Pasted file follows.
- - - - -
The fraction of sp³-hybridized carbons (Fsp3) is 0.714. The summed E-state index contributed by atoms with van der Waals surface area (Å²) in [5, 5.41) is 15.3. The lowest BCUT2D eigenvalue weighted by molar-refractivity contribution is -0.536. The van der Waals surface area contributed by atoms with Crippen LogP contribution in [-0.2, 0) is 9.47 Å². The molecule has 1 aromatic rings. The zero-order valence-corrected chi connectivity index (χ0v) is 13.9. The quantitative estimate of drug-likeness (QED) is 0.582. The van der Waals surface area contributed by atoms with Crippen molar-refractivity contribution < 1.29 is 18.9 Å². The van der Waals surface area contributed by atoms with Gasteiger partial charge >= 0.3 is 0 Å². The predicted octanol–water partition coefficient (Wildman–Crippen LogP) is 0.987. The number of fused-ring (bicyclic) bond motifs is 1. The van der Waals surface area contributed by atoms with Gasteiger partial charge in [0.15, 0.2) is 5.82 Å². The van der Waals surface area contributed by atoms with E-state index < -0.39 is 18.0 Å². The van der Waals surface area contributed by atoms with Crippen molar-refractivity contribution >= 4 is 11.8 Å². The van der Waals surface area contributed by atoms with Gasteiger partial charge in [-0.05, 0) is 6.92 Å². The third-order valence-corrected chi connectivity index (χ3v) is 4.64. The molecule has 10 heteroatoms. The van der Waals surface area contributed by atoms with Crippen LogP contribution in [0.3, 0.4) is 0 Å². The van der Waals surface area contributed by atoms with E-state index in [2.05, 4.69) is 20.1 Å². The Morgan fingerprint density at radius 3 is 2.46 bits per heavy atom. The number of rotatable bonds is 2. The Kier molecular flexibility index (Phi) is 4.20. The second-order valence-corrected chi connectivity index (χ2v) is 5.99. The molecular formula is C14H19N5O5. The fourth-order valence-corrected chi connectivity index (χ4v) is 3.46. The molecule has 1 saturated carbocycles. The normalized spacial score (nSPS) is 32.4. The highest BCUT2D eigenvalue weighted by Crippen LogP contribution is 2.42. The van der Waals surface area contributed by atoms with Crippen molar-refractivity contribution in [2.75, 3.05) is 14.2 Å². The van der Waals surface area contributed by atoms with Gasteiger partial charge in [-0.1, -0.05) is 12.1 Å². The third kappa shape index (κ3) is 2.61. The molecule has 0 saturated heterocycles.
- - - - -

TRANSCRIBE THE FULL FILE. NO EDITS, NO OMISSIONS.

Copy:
The fraction of sp³-hybridized carbons (Fsp3) is 0.714. The summed E-state index contributed by atoms with van der Waals surface area (Å²) in [5, 5.41) is 15.3. The lowest BCUT2D eigenvalue weighted by molar-refractivity contribution is -0.536. The van der Waals surface area contributed by atoms with Crippen LogP contribution in [-0.2, 0) is 9.47 Å². The molecule has 1 aromatic rings. The zero-order valence-corrected chi connectivity index (χ0v) is 13.9. The quantitative estimate of drug-likeness (QED) is 0.582. The van der Waals surface area contributed by atoms with Crippen molar-refractivity contribution < 1.29 is 18.9 Å². The van der Waals surface area contributed by atoms with Gasteiger partial charge >= 0.3 is 0 Å². The predicted octanol–water partition coefficient (Wildman–Crippen LogP) is 0.987. The number of fused-ring (bicyclic) bond motifs is 1. The van der Waals surface area contributed by atoms with Gasteiger partial charge in [0.15, 0.2) is 5.82 Å². The van der Waals surface area contributed by atoms with E-state index < -0.39 is 18.0 Å². The van der Waals surface area contributed by atoms with Crippen molar-refractivity contribution >= 4 is 11.8 Å². The van der Waals surface area contributed by atoms with Gasteiger partial charge in [-0.05, 0) is 6.92 Å². The third-order valence-corrected chi connectivity index (χ3v) is 4.64. The molecule has 10 heteroatoms. The van der Waals surface area contributed by atoms with Crippen LogP contribution in [0.3, 0.4) is 0 Å². The van der Waals surface area contributed by atoms with E-state index in [2.05, 4.69) is 20.1 Å². The Morgan fingerprint density at radius 3 is 2.46 bits per heavy atom. The number of rotatable bonds is 2. The Kier molecular flexibility index (Phi) is 4.20. The second-order valence-corrected chi connectivity index (χ2v) is 5.99. The molecular formula is C14H19N5O5. The fourth-order valence-corrected chi connectivity index (χ4v) is 3.46. The molecule has 1 saturated carbocycles. The normalized spacial score (nSPS) is 32.4. The highest BCUT2D eigenvalue weighted by Crippen LogP contribution is 2.42. The van der Waals surface area contributed by atoms with Crippen molar-refractivity contribution in [2.75, 3.05) is 14.2 Å². The van der Waals surface area contributed by atoms with Gasteiger partial charge in [-0.1, -0.05) is 12.1 Å². The third kappa shape index (κ3) is 2.61. The molecule has 0 saturated heterocycles.